On September 26, German citizens will vote to elect a new parliament, and for the first time in 16 years Chancellor Angela Merkel is not running for election. Campaigns for the biggest vote in Europe this year are well underway in the streets, in the news, and on social media.
In last year's US elections, social media like Facebook, YouTube, Twitter and TikTok went to great lengths to manage political material shared on their platforms – labeling content, deleting posts, and even de-platforming political leaders.
Mozilla has been eagerly watching how election-related policies are being applied on the platforms in Germany this year.
So where do we stand, less than two weeks out from election day?
Sadly, while platforms aspire to high levels of protection against misinformation in the German election, they discontinued some of the policies adopted last year for the US once President Biden took office. That leaves German citizens vulnerable to electoral misinformation in a way that US citizens were not.
The key thing we are still missing – in both elections – is transparency. Since none of the platforms share insights into how their remaining policies have been enforced – or even if they were effective – it is hard to say what needs to be improved to protect election integrity in Germany.
In short, the companies know what’s going on – but no one else does. All the big platforms have teams that analyze vast troves of data related to the election, but there’s no transparency into what they’re doing with it – and no data for reporters, researchers, or the public to verify any claims they make.
We’ve already sounded the alarm bell about inaction by Big Tech ahead of the election. In August, we showed that social media companies had yet to make any substantial policy changes before this election in Germany. This is surprising, given our evolving understanding of the threat of election disinformation, and the strong public sense that platforms have a responsibility to contribute to election integrity following the contentious US election. Comparing their collective approach ahead of the German elections to the measures platforms put in place around the U.S. election, it‘s clear that they are not exerting the same effort for an election that isn't on their doorstep, and where English isn’t the primary language.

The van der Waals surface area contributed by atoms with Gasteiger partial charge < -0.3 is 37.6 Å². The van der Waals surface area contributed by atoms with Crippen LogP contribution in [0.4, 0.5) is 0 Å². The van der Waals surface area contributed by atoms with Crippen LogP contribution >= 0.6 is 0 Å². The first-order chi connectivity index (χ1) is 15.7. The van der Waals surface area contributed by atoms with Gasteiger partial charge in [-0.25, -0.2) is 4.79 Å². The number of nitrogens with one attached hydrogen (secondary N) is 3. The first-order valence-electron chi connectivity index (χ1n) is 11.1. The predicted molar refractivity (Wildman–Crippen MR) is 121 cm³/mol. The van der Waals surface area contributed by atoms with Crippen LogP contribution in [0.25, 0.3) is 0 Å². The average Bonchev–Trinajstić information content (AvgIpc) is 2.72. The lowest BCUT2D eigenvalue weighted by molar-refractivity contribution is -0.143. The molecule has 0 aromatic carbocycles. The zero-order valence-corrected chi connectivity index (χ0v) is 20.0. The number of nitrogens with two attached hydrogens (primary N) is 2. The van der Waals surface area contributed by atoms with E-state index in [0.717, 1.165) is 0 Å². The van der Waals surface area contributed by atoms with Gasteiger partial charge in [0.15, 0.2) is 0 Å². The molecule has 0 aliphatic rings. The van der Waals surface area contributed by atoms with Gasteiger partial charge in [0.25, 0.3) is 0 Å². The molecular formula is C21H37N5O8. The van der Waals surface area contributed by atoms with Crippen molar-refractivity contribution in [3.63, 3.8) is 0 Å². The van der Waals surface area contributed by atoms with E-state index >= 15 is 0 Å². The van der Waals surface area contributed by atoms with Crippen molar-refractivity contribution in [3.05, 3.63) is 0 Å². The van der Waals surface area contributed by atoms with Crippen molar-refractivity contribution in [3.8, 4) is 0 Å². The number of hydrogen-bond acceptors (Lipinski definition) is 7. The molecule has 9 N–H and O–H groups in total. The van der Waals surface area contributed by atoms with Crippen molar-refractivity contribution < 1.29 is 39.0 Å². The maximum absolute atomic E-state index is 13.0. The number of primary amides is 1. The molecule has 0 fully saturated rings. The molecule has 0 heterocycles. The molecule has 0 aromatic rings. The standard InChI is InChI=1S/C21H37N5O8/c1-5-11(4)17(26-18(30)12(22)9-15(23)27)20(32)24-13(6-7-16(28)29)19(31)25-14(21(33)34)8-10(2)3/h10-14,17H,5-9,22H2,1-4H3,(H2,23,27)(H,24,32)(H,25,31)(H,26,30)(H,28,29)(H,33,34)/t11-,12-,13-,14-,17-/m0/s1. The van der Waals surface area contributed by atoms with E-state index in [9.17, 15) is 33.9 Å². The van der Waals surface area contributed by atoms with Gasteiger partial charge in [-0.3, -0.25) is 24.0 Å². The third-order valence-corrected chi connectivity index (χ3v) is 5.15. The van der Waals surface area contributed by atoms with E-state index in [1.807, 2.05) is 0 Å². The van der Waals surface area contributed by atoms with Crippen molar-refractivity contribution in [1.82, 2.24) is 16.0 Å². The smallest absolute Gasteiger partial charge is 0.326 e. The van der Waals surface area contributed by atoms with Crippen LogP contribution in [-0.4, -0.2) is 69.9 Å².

There are undeniably important differences between the U.S. and German elections. In the US, disinformation occupied a central role in the coverage of the election and its aftermath, not least because much of it stemmed from or was amplified by one of the candidates. While this isn’t the case to the same extent in Germany, the potential impact of election disinformation remains significant, and the platforms’ continuing lack of transparency makes understanding the impact of their policies particularly difficult.
With no insight into what has – or hasn’t – worked, it remains difficult to hold platforms accountable for what policies should be implemented. And experience has shown that in absence of public scrutiny and pressure, the platforms are reluctant to adopt sufficient protections on their own. Germans watched last year’s U.S. elections intensely. They are concerned about how social media misinformation could warp their own election’s outcome.
Mozilla will keep tracking the platforms’ mis- and disinformation policies until Germany’s Election Day. We hope to use our insights to give policymakers and communities better tools so that they can in turn demand that platforms combat mis- and disinformation and make their processes more transparent, to create safer elections. This is what is needed to protect democracy – no matter where in the world.